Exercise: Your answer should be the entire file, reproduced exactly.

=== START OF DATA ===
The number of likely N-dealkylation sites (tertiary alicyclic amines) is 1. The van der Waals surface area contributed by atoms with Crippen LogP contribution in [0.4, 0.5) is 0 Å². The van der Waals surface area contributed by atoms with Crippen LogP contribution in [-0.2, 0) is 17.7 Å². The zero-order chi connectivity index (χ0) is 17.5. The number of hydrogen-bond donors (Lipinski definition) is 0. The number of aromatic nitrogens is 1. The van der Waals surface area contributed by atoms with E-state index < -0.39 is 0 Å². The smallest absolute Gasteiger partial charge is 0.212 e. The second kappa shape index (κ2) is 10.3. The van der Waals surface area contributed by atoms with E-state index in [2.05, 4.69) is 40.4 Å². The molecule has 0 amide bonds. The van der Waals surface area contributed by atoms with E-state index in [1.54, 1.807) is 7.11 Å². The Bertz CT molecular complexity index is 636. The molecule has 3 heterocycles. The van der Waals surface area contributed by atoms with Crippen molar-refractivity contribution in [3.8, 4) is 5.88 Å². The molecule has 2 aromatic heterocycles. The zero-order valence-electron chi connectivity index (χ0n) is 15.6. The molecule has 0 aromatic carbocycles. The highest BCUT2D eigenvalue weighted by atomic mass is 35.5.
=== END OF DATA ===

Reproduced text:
The number of likely N-dealkylation sites (tertiary alicyclic amines) is 1. The van der Waals surface area contributed by atoms with Crippen LogP contribution in [0.4, 0.5) is 0 Å². The van der Waals surface area contributed by atoms with Crippen LogP contribution in [-0.2, 0) is 17.7 Å². The zero-order chi connectivity index (χ0) is 17.5. The number of hydrogen-bond donors (Lipinski definition) is 0. The number of aromatic nitrogens is 1. The van der Waals surface area contributed by atoms with E-state index < -0.39 is 0 Å². The smallest absolute Gasteiger partial charge is 0.212 e. The second kappa shape index (κ2) is 10.3. The van der Waals surface area contributed by atoms with E-state index in [2.05, 4.69) is 40.4 Å². The molecule has 0 amide bonds. The van der Waals surface area contributed by atoms with E-state index in [1.54, 1.807) is 7.11 Å². The Bertz CT molecular complexity index is 636. The molecule has 3 heterocycles. The van der Waals surface area contributed by atoms with Crippen molar-refractivity contribution in [3.8, 4) is 5.88 Å². The molecule has 2 aromatic heterocycles. The zero-order valence-electron chi connectivity index (χ0n) is 15.6. The molecule has 0 aromatic carbocycles. The highest BCUT2D eigenvalue weighted by atomic mass is 35.5.